"The Further it is to Tipperary" (Dudley, Godfrey, and Byrnes) presents the reverse of the previous entry: there, I had little information about the performer but knew plenty about the machine, whereas here I know some about the performer but little about the machine. First the singer: Jack Norworth was an important and popular vaudeville singer/songwriter in his day. His biggest claim to historical fame is having written the lyrics of the celebrated baseball anthem "Take me out to the Ball Game," supposedly despite never having actually been to a major league game in person! As to the machine, I can only guess it would date to the later 19-teens or early '20s; production statistics about Pathe machines are not readily available. It carries two names. The cabinet is labeled "Diamond, License Pathe"; the reproducing mechanism is labeled "Pathe Diffusor." The latter is a large paper cone, like a speaker cone, but with a Pathe sapphire ball stylus at the apex. Acting via the stylus, the record directly excites the cone to produce sound for the listener. Diamond refers to an inexpensive Pathe subsidiary line; this machine would not have been a top line model and has a weak single-spring motor barely powerful enough for one record. The record's production method reverses that of the Edison above, too; rather than recording to disc and dubbing cylinders, Pathe recorded everything to oversized cylinders and mechanically dubbed them to masters for its discs and commercially issued cylinders alike.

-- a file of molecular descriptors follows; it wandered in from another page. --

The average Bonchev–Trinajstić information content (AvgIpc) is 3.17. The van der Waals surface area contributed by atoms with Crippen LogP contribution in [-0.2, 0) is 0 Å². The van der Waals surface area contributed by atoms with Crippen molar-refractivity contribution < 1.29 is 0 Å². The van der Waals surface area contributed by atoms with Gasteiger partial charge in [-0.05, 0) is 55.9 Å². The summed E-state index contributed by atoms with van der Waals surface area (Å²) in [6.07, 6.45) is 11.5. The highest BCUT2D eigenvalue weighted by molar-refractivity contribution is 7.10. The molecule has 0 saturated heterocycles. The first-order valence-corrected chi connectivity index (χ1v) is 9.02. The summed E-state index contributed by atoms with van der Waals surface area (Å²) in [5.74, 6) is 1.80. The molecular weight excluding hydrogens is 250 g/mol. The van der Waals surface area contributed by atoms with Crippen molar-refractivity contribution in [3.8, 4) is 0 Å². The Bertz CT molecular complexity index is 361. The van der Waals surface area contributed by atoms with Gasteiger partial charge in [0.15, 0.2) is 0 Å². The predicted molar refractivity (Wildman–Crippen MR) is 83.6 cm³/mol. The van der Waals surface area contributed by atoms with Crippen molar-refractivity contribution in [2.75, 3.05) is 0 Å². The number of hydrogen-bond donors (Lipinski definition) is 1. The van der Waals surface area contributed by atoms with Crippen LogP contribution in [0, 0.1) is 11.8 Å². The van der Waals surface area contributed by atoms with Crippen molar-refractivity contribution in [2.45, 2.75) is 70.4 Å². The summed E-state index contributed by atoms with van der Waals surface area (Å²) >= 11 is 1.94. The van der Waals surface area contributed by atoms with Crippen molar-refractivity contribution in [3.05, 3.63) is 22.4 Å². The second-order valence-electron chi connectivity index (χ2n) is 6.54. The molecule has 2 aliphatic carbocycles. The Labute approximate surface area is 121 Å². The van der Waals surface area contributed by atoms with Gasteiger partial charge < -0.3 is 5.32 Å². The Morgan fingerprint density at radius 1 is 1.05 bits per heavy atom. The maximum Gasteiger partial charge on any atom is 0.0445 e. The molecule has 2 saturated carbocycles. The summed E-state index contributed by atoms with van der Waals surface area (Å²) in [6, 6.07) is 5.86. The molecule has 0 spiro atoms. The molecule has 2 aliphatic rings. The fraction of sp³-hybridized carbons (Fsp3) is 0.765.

"Let Us not Forget" and "National Airs of the Allies" are the two sides of a single Edison diamond disc. In the former, we hear the voice of Thomas Edison in his sole commercially issued recording. He delivers a short address admonishing listeners in the United States to remember that the other allies also fought hard in the war, and at the end he refers to the allies' national airs, heard on side two; thus, the spoken side is in some sense an introduction to the musical side. Such a coupling was not out of character for the label, which often backed an operatic selection with an "explanatory talk," usually by elocutionist Harry E. Humphrey. Of the five selections on the musical side, three are likely to be familiar to most listeners today: the French "La Marseillaise," the British "God Save the King" (as it was then, George V being the reigning monarch), and the US "The Star Spangled Banner"--which, please note, would not become officially the US national anthem for better than another dozen years. Probably much less familiar, at least to listeners in the English-speaking world, is the Belgian anthem, "La Brabanšonne." The least likely to be recognizable outside Italy, and maybe not even to all that many in Italy itself, is the "Marcia Reale d'Ordinanza," which was the official march of the Italian monarchy before its abolition in 1946. A real period piece, then.